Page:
Baker understands risk of watching spring games from field

WEST PALM BEACH, Fla. - It's a familiar sight in spring training ballparks across Florida and Arizona, managers and coaches watching the game not from the dugout but from folding chairs stationed behind the on-deck circles, on the field of play.

Given how many players there typically are in spring training, and given the less-than-official nature of these games, many managers and coaches like to sit in those chairs to get a better view of pitchers and batters.

All the while, though, they know there are inherent risks to sitting there, with no protection whatsoever from flying balls and bats.

Dusty-Baker-toothpick.jpg"It's dangerous, man," said Nationals manager Dusty Baker, who along with pitching coach Mike Maddux and bench coach Chris Speier sat on chairs outside the dugout during Saturday's game in Jupiter.

The Giants, unfortunately, found out just how dangerous it is yesterday when one of their coaches, Jose Alguacil, was struck in the face by a foul ball during a game against the Royals in Surprise, Ariz.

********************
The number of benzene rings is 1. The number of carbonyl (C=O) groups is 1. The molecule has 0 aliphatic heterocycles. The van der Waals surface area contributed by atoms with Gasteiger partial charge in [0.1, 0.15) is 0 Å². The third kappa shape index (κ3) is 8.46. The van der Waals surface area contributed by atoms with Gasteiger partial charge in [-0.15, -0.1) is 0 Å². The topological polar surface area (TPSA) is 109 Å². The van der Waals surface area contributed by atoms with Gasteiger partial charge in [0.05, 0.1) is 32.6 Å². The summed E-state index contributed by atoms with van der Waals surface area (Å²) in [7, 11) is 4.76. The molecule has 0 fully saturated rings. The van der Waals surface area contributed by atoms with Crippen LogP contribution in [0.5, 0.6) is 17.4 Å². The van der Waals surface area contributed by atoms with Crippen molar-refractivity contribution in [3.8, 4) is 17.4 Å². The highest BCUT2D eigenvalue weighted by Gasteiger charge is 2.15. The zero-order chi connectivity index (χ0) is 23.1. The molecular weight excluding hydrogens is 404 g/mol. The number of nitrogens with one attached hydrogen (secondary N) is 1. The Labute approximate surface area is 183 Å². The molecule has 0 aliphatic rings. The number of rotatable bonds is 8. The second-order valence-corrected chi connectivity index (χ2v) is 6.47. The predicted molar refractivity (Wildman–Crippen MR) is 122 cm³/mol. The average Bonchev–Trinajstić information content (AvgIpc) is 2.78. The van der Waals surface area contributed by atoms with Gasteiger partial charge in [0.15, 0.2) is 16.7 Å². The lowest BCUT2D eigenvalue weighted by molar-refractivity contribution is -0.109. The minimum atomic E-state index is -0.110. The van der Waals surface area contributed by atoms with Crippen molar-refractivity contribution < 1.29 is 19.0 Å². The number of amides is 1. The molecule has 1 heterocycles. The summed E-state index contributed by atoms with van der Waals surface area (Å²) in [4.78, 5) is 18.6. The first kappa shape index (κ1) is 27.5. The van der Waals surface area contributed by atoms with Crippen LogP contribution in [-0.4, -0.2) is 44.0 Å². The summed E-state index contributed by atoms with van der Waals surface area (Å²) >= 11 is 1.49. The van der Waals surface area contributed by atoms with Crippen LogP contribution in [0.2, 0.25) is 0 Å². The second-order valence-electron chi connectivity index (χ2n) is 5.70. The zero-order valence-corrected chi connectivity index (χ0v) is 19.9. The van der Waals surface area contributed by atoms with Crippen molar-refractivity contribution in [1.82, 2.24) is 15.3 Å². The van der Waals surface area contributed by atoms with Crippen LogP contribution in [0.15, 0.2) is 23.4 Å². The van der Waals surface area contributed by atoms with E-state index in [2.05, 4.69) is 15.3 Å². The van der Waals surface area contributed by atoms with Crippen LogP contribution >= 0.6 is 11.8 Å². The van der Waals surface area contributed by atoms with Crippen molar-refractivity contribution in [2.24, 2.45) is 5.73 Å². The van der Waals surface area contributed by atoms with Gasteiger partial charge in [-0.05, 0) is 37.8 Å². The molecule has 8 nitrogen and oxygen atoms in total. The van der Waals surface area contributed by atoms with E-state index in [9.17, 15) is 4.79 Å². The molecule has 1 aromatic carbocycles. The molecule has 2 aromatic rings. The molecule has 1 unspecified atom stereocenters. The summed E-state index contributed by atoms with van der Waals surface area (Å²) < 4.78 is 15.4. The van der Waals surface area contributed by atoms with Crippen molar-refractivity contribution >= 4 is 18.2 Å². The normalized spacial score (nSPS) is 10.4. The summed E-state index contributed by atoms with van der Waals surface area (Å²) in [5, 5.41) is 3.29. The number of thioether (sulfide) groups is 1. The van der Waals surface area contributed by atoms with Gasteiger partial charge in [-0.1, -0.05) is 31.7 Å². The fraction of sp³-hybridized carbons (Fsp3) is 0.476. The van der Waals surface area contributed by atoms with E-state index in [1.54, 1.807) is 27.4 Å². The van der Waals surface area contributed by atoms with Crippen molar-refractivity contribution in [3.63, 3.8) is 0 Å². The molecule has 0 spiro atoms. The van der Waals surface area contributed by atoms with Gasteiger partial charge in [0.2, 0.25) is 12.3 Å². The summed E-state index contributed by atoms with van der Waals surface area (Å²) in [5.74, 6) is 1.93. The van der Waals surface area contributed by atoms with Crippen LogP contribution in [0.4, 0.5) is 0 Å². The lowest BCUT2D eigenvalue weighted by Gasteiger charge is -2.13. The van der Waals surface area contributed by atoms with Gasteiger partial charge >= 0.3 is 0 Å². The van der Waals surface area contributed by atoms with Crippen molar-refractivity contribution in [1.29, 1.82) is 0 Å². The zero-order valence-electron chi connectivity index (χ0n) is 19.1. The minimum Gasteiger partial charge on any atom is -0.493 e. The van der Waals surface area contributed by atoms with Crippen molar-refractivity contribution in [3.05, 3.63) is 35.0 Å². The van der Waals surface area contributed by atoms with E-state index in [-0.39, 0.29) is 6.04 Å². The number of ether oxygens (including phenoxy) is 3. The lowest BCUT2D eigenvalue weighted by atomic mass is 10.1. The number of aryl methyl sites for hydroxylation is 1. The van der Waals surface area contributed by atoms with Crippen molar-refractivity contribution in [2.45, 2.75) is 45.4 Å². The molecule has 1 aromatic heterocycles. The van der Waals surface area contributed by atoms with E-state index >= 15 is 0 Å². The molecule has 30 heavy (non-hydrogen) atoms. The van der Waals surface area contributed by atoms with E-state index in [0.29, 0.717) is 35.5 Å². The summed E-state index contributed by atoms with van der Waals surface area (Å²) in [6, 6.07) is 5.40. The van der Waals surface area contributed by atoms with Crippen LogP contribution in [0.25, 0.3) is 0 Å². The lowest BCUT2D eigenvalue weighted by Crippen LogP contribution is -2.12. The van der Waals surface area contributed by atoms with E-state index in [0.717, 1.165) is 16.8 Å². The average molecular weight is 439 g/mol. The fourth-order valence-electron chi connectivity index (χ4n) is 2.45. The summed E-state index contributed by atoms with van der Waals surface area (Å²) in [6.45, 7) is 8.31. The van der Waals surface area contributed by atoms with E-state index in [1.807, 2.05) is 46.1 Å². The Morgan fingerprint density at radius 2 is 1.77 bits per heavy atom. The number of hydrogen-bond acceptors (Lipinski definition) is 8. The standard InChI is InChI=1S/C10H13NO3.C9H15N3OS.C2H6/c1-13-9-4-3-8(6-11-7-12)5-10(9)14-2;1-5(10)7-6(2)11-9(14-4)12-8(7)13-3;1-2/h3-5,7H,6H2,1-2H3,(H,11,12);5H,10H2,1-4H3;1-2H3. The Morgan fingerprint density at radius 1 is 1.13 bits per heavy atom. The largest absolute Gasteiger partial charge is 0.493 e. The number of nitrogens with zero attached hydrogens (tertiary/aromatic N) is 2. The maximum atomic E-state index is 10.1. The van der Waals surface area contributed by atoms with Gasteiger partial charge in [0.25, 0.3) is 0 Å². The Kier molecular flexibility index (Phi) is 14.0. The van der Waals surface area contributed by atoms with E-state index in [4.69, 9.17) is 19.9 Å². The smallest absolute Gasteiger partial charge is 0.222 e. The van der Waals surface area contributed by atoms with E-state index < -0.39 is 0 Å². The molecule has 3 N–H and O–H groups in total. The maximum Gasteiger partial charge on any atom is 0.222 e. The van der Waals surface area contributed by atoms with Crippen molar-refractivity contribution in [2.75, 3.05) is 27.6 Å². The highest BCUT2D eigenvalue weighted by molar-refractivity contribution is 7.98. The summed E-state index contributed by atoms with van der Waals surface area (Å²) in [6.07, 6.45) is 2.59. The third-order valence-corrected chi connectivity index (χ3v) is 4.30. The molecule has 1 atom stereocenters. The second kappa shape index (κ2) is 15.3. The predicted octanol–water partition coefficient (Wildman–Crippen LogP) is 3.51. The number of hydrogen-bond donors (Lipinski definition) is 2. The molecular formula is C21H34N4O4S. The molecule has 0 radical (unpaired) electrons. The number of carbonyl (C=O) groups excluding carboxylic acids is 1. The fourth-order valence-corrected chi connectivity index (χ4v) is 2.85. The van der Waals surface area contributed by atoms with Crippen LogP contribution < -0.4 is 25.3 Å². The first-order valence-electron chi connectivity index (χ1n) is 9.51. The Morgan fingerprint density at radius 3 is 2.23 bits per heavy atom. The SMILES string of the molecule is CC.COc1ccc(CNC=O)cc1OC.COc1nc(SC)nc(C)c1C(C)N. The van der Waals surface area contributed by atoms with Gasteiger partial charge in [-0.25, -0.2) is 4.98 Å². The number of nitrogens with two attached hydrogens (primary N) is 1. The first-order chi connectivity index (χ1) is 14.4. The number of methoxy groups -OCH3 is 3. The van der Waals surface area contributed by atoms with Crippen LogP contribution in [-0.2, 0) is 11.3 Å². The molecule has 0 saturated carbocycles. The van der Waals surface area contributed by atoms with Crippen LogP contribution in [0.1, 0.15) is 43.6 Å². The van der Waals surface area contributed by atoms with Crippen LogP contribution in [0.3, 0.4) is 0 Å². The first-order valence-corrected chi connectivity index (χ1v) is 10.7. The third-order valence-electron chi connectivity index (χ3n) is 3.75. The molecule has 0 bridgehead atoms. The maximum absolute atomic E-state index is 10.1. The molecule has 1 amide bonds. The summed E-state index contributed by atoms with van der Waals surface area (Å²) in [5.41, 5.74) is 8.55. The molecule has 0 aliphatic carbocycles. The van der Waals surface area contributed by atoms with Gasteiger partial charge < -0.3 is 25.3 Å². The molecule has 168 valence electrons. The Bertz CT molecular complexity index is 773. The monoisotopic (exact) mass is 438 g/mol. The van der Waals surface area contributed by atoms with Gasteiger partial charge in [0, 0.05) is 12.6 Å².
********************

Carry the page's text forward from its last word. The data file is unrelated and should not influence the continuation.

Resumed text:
Alguacil, in his first season as San Francisco's first base coach, was airlifted to a Phoenix trauma center and underwent surgery last night to repair a fractured nose and a deep facial laceration, the Giants told reporters. He also was diagnosed with several small fractures in his left eye socket.

Alguacil tweeted this morning that he is "doing well" and is "ready to go back soon" as members of the Giants breathe a sigh of relief.

Why, given the risk, do managers and coaches keep sitting outside the dugout during spring training games?

"You kind of want to get closer to the game," said Baker, who sits in the dugout at The Ballpark of the Palm Beaches but sits outside on chairs at some road parks. "Sight lines aren't the same. From down here, I can't give signs unless I stand up the whole game, and it makes for a long game. So that's what goes into it. Some put up some screens there. It depends on the dimensions and the size of the foul territory there. Here, we don't sit outside. But in some places you sit outside."

Baker knows Alguacil, who was a minor leaguer with the Giants in the 1990s while Baker managed the big league club, and was upset to hear the news about yesterday's incident.

By all accounts, there was nothing Alguacil could have done to avoid getting hit, but Baker reiterated the importance for baseball personnel and fans alike who are sitting close to the action to always be aware of what's taking place on the field.

"Baseball's dangerous," he said. "I don't know how it misses the fans sometimes. The other day, it missed a bunch of fans. It hit the one empty seat there. I urge people to pay attention. It's dangerous. I've seen heads split open. I've seen eyes. I've seen some terrible accidents out here on the baseball field."

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